“The polluters argue that Congress has prevented states from being able to create additional supplementary cleanup plans. In Montana, we have a pretty unique situation, in which we have the right to a clean and healthful environment,” Johnson said. “The polluters are not excited about that possibility because it could amount to additional and substantial claims for damages.”
In an example of strange bedfellows, the Bozeman-based Property and Environmental Research Center has joined the two environmental organizations in siding with the Anaconda area residents. Often, the Property and Environmental Research Center opposes environmental initiatives, but in this case, they’re defending private property rights.
“Well-defined and secure property rights play a central role in protecting landowners from harmful pollution and force polluters to be accountable for the costs they impose on others’” said PERC executive director Brian Yablonski in a statement. “Congress was clear that federal law should not supplant these fundamental rights, but rather it should supplement the key role they play in addressing and discouraging pollution.”
Arco supporters claim that a win for the landowners could result in a flood of additional claims for cleanup from property owners in Superfund areas across the country.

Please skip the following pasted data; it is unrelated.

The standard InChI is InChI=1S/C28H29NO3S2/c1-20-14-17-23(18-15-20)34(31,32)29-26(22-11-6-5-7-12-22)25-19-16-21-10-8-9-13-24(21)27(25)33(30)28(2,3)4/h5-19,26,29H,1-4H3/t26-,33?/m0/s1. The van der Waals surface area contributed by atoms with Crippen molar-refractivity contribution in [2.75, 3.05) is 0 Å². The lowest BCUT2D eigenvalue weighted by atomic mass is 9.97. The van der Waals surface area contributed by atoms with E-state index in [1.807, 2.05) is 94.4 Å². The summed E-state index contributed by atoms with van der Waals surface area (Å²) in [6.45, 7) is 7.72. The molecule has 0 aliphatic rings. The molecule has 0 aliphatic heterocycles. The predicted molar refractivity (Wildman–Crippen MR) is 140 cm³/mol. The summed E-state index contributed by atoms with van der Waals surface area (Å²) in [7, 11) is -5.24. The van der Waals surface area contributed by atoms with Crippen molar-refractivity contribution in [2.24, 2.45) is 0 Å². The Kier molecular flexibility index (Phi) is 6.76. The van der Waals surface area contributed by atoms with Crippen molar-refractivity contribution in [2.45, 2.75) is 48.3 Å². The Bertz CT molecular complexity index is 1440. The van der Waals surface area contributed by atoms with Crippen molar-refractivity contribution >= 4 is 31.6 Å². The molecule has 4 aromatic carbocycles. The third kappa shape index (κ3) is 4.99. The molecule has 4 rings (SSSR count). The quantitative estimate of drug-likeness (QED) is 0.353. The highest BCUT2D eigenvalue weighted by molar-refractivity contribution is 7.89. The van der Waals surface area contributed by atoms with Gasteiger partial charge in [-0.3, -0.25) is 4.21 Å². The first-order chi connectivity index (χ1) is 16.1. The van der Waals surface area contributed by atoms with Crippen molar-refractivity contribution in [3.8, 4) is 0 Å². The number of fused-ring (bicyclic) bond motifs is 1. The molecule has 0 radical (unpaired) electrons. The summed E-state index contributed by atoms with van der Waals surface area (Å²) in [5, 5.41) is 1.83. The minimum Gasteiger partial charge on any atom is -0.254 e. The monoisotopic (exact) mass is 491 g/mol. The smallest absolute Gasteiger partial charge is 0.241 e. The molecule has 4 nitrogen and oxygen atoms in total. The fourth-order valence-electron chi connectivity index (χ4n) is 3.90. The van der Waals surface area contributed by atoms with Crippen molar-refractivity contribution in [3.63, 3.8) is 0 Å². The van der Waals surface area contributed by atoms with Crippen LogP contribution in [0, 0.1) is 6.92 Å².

The U.S. Chamber of Commerce warned that a win for the landowners would upset the “relative certainty” companies have about cleanup liability for Superfund sites.
As a result, Arco supporters include a raft of companies and organizations from the extractive industry: the Treasure State Resources Association of Montana, Montana Mining Association, Montana Petroleum Association, The Montana Chamber of Commerce, Chamber of Commerce of The United States of America, National Association of Manufacturers, American Fuel & Petrochemical Manufacturers, National Mining Association, American Petroleum Institute, Superfund Settlements Project and The Washington Legal Foundation.
Gorder said the outcome depends on how the Supreme Court justices word their ruling. If they rule against the landowners, the district court case will likely go away. But if the Montana Supreme Court is upheld, that doesn’t mean the floodgates will necessarily open.
Other property owners in other Superfund sites could have tried for more damages before this. That option was always available, so this doesn’t suddenly change things. This is just the first time a few citizens have rallied to push the issue, Gorder said.
“We’re a landowner in the upper Clark Fork and have owned property that underwent remediation. So we have brought that to the table when we chose to support the landowners,” Gorder said. “The issue is simple: Montanans are entitled to use every tool available, whether under state law or federal law, to clean up their contaminated properties. Superfund is an extremely important tool, but it has its limitations.”
The Supreme Court will hear the case on Dec. 5, but the ruling is unlikely to come down for several months.
Contact reporter Laura Lundquist at firstname.lastname@example.org.